Roscosmos determined two of the MS-22 crew, cosmonauts Sergey Prokopyev and Dmitry Petelin, could come home inside of it in case of ISS evacuation. Two people would heat up the spacecraft less than three. But Frank Rubio, a NASA astronaut, would still need to leave in some other way during an emergency.

Crew-6 members in a SpaceX Crew Dragon. Seated from left: Andrey Fedyaev of Roscosmos; NASA's Warren "Woody" Hoburg; NASA's Stephen Bowen; and Sultan Al-Neyadi from the United Arab Emirates.  (Image credit: SpaceX)

The solution was to put in a seat for Rubio inside of a Crew Dragon docked with ISS at the same time as MS-22, NASA officials said on Jan. 18. The agency asked its Crew-5 astronauts using Endurance to move Rubio's seat liner over from the Soyuz. Then it took some cargo straps from a cargo Dragon vehicle, whose mission was known as CRS-26, for some clever repurposing.

"We were able to put the straps over Frank and then the seat liner, if we needed to, and then secure him to the floor of the Dragon," Steve Stich, program manager for NASA's Commercial Crew Program, said during a press update on Jan. 25, 2023.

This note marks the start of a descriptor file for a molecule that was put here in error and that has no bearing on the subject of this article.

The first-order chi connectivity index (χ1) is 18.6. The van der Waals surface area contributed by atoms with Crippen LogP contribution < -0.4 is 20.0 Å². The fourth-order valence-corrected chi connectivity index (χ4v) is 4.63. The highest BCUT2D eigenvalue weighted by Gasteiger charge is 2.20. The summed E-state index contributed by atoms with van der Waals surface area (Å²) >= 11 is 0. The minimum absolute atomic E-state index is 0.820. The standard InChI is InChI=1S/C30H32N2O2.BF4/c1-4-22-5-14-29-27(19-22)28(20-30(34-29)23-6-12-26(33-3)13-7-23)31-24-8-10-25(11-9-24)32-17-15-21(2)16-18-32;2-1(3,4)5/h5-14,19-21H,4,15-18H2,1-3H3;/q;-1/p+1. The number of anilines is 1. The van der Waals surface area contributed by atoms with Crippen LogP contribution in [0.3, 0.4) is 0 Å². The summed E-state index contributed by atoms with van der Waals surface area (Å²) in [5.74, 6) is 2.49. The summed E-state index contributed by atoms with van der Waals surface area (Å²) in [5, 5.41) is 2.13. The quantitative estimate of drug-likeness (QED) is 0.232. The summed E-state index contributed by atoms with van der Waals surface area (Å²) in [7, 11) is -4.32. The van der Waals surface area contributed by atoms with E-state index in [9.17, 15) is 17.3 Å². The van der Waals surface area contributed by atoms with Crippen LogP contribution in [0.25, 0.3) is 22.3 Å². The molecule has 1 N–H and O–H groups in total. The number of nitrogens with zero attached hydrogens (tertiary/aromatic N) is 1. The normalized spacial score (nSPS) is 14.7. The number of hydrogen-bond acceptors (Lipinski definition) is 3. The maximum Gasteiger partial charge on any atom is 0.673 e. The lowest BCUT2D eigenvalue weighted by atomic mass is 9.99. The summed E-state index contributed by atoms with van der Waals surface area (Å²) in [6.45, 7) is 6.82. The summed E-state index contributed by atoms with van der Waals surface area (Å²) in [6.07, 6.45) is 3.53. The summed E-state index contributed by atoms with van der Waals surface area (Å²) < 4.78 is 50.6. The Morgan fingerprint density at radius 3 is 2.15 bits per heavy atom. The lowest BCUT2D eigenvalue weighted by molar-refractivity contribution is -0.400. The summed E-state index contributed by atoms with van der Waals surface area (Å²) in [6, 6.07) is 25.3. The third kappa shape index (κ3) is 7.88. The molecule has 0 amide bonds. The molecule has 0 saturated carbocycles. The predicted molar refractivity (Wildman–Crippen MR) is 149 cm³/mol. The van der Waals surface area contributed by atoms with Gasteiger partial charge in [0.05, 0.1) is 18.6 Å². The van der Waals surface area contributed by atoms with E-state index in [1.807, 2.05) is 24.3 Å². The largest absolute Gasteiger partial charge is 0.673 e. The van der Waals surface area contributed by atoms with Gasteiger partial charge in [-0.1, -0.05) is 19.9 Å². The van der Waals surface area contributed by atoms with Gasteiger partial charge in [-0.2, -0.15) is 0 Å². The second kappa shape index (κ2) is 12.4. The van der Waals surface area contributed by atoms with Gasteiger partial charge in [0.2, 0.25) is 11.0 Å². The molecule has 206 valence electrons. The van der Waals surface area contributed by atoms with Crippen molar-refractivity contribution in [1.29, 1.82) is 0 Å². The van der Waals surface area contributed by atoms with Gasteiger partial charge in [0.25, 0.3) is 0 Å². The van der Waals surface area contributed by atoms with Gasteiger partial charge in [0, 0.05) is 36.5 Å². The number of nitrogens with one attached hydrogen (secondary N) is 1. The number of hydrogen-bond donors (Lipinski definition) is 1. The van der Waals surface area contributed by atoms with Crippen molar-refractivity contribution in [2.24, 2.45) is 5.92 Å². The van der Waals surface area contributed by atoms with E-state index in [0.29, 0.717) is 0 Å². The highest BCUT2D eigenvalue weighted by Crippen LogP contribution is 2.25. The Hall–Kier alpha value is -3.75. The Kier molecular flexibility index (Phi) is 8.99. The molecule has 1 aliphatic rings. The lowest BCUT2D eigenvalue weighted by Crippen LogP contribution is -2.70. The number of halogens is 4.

Crew Dragon thus can fly up to seven people. We've also learned spacecraft mods can be made on the fly if necessary, allowing a large variety of space crews to use it for orbital activities.

Elizabeth Howell is the co-author of "Why Am I Taller?" (ECW Press, 2022; with Canadian astronaut Dave Williams), a book about space medicine. Follow her on Twitter @howellspace. Follow us on Twitter @Spacedotcom or Facebook.

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Elizabeth Howell
Staff Writer, Spaceflight

Elizabeth Howell (she/her), Ph.D., is a staff writer in the spaceflight channel since 2022 covering diversity, education and gaming as well. She was contributing writer for for 10 years before joining full-time. Elizabeth's reporting includes multiple exclusives with the White House and Office of the Vice-President of the United States, an exclusive conversation with aspiring space tourist (and NSYNC bassist) Lance Bass, speaking several times with the International Space Station, witnessing five human spaceflight launches on two continents, flying parabolic, working inside a spacesuit, and participating in a simulated Mars mission. Her latest book, "Why Am I Taller?", is co-written with astronaut Dave Williams. Elizabeth holds a Ph.D. and M.Sc. in Space Studies from the University of North Dakota, a Bachelor of Journalism from Canada's Carleton University and a Bachelor of History from Canada's Athabasca University. Elizabeth is also a post-secondary instructor in communications and science at several institutions since 2015; her experience includes developing and teaching an astronomy course at Canada's Algonquin College (with Indigenous content as well) to more than 1,000 students since 2020. Elizabeth first got interested in space after watching the movie Apollo 13 in 1996, and still wants to be an astronaut someday. Mastodon: